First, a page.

MLA Platinum Award Press Release

Abbi Waxman Interview, plus links to author biography, book summaries, excerpts and reviews

Abbi Waxman
Photo: Leanna Creel

Abbi Waxman

An interview with Abbi Waxman

Abbi Waxman, talks about family, life and her debut novel, The Garden of Small Beginnings

You've said the book is wish fulfillment—both about being a widow and growing tomatoes. Explain.

I started thinking about this book after I'd had one of those stupid arguments where you end up wondering how easy it might be to dispose of your partner. Permanently. It was probably over not putting the milk away, or something equally unimportant, but after a decade or so with someone, the smallest things can trigger irritating meta-arguments very quickly. (Possibly this is just my marriage, but I doubt we're exceptional in any way.) Anyway, as I was pondering my upcoming widowhood, I started thinking more seriously about how that would look, etc., and the story started writing itself. I put the gardening stuff in it because at the time I was still entertaining the notion of becoming a successful gardener, and maybe I thought if I wrote about someone else managing it, I might be able to, also. This self-delusional quality is one of my stand-out characteristics. I can persuade myself of almost anything.

What makes this book so special is your narrator Lili's irreverent and funny voice. Why did you choose gardening as a vehicle for her story?

Because I suck at it, which makes it interesting. I made her better looking than me, too, and her house is cuter. This is what's appealing about being a writer: mind-boggling, all-encompassing power.

How has your relationship with your sister and your children inspired the book?


Well, in several ways. Literally because I stole all their best lines, and metaphorically because my sister, Emily, is the person I write for. I'm thinking of her reading my work while I'm doing it, and if I don't think it's going to amuse her, I cut it out. She's very easy-going, so it's a pretty low bar, but still, one must have some basic standards.

Your mom is a novelist, and writing is sort of a family business. Do the writers in your family take inspiration from each other? Are they competitive with each other?


Yes, it's like hemophilia or abnormally large ear lobes: it runs through the family. Until now, my mother was the only published one though, and she's very pleased for me. She always told me I was a writer, so now she can be smug about being right. She enjoys that. Being right, not being smug.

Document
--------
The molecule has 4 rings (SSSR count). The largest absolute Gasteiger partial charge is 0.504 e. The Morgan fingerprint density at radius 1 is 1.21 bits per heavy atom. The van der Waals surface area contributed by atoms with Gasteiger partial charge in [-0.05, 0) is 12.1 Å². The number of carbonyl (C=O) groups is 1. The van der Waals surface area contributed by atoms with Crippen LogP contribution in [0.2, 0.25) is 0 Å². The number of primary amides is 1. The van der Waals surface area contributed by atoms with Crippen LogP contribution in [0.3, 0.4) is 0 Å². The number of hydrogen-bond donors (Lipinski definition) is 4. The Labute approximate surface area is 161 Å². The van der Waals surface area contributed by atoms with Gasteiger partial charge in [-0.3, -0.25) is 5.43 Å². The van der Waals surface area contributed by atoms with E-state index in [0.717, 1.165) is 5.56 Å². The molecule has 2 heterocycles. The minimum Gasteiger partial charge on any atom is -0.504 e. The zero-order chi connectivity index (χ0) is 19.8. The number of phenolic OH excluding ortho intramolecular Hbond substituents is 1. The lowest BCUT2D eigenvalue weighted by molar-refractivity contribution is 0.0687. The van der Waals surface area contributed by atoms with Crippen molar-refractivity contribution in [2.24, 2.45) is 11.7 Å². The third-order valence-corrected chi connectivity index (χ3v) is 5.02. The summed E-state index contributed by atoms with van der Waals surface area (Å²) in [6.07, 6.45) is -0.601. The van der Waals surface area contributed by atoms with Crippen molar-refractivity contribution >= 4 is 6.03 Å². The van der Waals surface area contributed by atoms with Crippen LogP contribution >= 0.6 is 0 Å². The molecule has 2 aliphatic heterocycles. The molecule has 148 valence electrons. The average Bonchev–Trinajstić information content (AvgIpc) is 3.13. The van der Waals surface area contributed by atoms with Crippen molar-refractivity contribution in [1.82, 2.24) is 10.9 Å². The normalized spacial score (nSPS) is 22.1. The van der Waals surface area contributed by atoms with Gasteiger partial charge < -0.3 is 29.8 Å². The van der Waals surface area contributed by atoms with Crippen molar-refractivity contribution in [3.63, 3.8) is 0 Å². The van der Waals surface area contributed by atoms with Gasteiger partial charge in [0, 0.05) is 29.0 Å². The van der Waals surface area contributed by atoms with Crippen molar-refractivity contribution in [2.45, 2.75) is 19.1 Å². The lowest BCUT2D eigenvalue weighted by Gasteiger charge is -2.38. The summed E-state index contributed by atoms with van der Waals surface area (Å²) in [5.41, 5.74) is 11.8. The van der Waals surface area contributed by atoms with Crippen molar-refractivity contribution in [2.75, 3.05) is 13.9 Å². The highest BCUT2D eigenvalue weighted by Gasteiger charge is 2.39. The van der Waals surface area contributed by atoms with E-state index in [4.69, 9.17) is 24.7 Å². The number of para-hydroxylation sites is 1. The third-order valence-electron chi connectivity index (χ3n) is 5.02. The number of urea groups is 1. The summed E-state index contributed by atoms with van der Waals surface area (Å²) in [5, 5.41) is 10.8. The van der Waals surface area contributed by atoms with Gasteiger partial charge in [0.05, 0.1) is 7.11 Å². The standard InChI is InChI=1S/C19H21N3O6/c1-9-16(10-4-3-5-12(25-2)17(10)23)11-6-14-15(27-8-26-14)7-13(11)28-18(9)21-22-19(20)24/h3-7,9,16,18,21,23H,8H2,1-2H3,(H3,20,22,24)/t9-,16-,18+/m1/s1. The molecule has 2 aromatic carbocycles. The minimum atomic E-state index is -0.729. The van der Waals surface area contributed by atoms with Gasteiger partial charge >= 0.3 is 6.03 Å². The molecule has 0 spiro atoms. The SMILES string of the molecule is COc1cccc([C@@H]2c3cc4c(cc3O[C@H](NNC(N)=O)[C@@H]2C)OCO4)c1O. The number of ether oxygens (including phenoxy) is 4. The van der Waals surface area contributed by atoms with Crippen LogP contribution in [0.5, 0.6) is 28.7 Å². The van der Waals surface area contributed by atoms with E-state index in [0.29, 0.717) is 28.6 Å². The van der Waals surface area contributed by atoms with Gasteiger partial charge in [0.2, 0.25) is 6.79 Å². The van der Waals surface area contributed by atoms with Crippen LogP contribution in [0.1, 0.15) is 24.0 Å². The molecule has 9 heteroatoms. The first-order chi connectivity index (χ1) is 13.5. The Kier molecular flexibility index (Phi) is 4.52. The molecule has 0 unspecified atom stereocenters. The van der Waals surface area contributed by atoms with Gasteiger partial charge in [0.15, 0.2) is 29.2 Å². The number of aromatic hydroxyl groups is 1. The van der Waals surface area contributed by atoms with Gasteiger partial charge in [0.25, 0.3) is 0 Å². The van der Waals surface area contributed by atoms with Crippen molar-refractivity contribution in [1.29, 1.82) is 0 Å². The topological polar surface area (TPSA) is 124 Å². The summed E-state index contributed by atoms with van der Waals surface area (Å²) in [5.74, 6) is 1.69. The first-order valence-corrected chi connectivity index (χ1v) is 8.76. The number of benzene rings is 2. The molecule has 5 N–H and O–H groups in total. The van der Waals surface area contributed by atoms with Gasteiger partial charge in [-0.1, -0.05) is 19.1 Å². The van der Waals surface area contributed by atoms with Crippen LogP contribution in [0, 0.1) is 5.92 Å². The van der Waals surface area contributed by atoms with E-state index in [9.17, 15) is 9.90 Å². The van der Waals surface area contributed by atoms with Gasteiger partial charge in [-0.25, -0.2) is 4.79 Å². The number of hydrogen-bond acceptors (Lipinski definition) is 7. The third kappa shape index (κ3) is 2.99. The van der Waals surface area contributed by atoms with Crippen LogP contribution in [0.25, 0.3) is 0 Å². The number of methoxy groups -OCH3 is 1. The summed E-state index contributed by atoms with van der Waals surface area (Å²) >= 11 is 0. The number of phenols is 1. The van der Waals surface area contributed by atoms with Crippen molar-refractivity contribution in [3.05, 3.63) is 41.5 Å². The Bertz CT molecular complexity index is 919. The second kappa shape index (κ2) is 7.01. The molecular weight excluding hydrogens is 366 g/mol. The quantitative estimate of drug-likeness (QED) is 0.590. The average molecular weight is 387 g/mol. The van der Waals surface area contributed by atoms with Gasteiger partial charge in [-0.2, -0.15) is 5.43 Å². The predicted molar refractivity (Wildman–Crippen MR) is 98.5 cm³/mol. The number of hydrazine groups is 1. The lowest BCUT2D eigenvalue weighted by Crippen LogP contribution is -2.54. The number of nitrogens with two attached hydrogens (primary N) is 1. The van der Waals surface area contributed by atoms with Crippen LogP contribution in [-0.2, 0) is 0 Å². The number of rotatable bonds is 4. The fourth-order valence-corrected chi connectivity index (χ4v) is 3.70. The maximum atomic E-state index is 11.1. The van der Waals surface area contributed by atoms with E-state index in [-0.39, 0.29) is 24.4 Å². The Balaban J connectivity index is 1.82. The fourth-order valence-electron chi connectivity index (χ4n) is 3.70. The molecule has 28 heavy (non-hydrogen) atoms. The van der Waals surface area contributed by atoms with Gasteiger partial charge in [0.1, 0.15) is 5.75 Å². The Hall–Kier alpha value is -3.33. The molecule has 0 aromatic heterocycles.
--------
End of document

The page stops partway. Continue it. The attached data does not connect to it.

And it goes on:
How do you feel about having your debut published?

It's horrific, a nightmare from which I pray to recover. No, it's flipping awesome, I'm stoked beyond belief, of course. I'm writing the second one now, which has some of the same characters, so it makes me a bit nervous that I won't be able to do as good a job, but what the heck, in for a penny, in for a pound, as we say in England.

What do you hope readers will take away from the book?


That it wasn't overpriced. They're also welcome to tear a few pages out for shopping lists. They paid for it, after all.

Both you and your narrator have a wicked sense of humor. Has it ever gotten you in trouble like it has her?

Not that I am willing to admit in public, let alone in print. Jeez, you people expect a lot of honesty from someone who makes things up for a living.

What books and authors inspire you?

Oh, so many. I like lots and lots of different stuff. When I'm working I tend to read non-fiction, so I'm not tempted to steal other people's ideas. Non-fiction writers like Michael Lewis amaze me because they explain such complicated things with such elegance and humor. Michael Pollan. Anyone called Michael, actually. And I read a lot of crime fiction, which is what my mother wrote, because it all ends up ok in the end. And when I'm really pissed off I re-read Pride and Prejudice, because that's how I roll.

If you had to explain the book using only emojis, what would that sentence look like?

That's easy. A broken heart, the two weird little dancing girls, the little plant one, then a fixed heart.

Unless otherwise stated, this interview was conducted at the time the book was first published, and is reproduced with permission of the publisher. This interview may not be reproduced or reprinted without permission in writing from the copyright holder.

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